My last attempt to ready a spot for wintering the ducks. I spent my time this weekend installing a duck fence around the bottom of the goat pen. This summer the ducks made a sloppy mess of the south chicken run, the rain was no help in the matter either. Unfortunately their water loving habits don’t let up just because it snows and I won’t have then ruin the floor of the coop this winter.
As much as I like eating duck I was really hoping for eggs from these guys and don’t want to eat the birds. I was going to keep Henrietta and Lucky and let the rest go. I put them up for sale or free online. One found a new home and the gal who said she wanted the rest was a no-call/no-show. This seems to be the way a lot of online deals go. A little common courtesy would be nice. That’s ok though, I didn’t really want to give them up.
After some thought about what the ducks needed and what would be possible until my bird eating dog is six feet under, I decided they would try living with the goats. There is grass to munch, bugs to eat and a wash tub for head dunking and drainage for their splashing. Ideally I would like them wandering the yard with the rest of the poultry but as we’ve found many times before, it just won’t work for now. (Chicken tractors are in the works for next spring though.) So the goat pen it is.
I used short chicken wire 2 ½ ft or so and lined the whole perimeter of the pen inside the barn and out. It started off real dandy. It was chilly and lightly misting but it was now or never because deer season starts next weekend and that marks the end of outside work until spring. While the family took their Saturday nap I headed out. Lyle, the pig of a goat, was nibbling on my fingers after the first ten inches of fence. It was annoying but fine. Then he bit me! Took a chunk right out of my knuckle little $#*! head. The next forty feet I bled all over the fence as I worked, he was no longer interested in my right hand.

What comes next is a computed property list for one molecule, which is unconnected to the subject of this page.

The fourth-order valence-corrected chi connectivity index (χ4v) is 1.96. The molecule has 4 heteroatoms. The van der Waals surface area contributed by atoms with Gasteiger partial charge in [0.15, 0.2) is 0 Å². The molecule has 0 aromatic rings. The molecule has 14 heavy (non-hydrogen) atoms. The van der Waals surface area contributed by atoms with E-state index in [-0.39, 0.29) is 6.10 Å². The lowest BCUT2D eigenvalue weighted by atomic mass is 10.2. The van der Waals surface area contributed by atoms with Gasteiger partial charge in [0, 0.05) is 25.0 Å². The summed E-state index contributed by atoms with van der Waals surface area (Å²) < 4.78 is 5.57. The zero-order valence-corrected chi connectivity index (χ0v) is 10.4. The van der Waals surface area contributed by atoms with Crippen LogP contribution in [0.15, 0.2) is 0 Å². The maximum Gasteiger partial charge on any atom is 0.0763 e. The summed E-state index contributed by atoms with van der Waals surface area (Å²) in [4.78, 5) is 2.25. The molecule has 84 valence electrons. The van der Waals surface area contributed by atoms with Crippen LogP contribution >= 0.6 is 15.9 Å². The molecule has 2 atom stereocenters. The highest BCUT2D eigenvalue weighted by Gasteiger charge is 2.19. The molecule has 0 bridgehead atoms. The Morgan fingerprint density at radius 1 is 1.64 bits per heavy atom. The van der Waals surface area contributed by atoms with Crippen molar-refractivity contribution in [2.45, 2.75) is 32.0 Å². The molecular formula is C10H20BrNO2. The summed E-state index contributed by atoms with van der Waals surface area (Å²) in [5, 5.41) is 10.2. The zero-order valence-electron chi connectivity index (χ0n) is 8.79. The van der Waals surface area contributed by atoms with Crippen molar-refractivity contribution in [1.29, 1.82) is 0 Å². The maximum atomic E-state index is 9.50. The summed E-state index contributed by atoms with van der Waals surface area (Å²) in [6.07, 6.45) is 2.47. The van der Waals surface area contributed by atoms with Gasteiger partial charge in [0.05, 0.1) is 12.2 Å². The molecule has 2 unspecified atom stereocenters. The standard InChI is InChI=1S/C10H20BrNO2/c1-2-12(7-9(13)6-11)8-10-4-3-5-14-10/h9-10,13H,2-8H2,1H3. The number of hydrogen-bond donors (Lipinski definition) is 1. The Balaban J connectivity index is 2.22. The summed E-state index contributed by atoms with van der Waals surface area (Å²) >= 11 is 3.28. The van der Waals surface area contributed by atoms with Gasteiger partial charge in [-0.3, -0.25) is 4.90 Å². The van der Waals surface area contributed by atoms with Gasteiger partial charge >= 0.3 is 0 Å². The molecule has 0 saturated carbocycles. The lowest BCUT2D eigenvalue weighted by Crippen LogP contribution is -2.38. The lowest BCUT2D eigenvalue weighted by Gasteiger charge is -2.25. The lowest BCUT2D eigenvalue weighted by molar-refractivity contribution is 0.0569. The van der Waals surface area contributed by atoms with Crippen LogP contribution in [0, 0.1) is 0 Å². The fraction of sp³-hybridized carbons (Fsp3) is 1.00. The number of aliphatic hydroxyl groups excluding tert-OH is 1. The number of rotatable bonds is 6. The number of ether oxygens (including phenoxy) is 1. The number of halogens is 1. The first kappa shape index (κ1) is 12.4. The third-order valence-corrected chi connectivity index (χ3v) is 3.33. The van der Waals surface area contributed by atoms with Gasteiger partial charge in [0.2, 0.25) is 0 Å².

After the south line was done, the rest needed to be done inside the pen because of how the corral and Hanks pen sit. I didn’t get bit again so that was nice. I’m not sure what happened to my left hand but it wasn’t too long into the last seventy feet that that began to bleed too. Gloves. I know. The tie wire was pretty fine and getting a decent tie through the chicken wire and around the cattle paneling didn’t work with gloves. Bloody hands it was. Most of my work on the west line was done with Lyle’s head on my shoulder and Scarlett’s head under my chin. Again, annoying but fine.
Then the north line. A shared fence with Hank. A couple things with Hank: He’s stinky and his dehorning didn’t go well so he has scurs (partial horns that grow kinda deformed). I’m pretty sure the scurs are bothering him as he spends a lot of time scraping them on everything (we will be taking care of that very soon). As I was working on his fence line he spent his time pushing back on the fence at each spot I was trying to tie and I spent a fair amount time telling him to back up and swearing. Of course about that time is when the neighbors came walking up to see what was going on. I don’t think they heard me… Either way I guess.
I finished up tying the bottom of the wire on Sunday and Mike got a pallet situated inside the pen in the barn so the ducks could be fed without having to share with the goats. It all looks pretty good I’d say. We’ll give it a try and hopefully have duck eggs rather than duck roast this winter.
I think the ducks are a little homesick and the chickens seem to miss them too. The Ladies have been lined up at the fence looking towards the ducks which are gathered together at their fence looking back. Poor fella’s. A few days and hopefully everyone will be adjusted.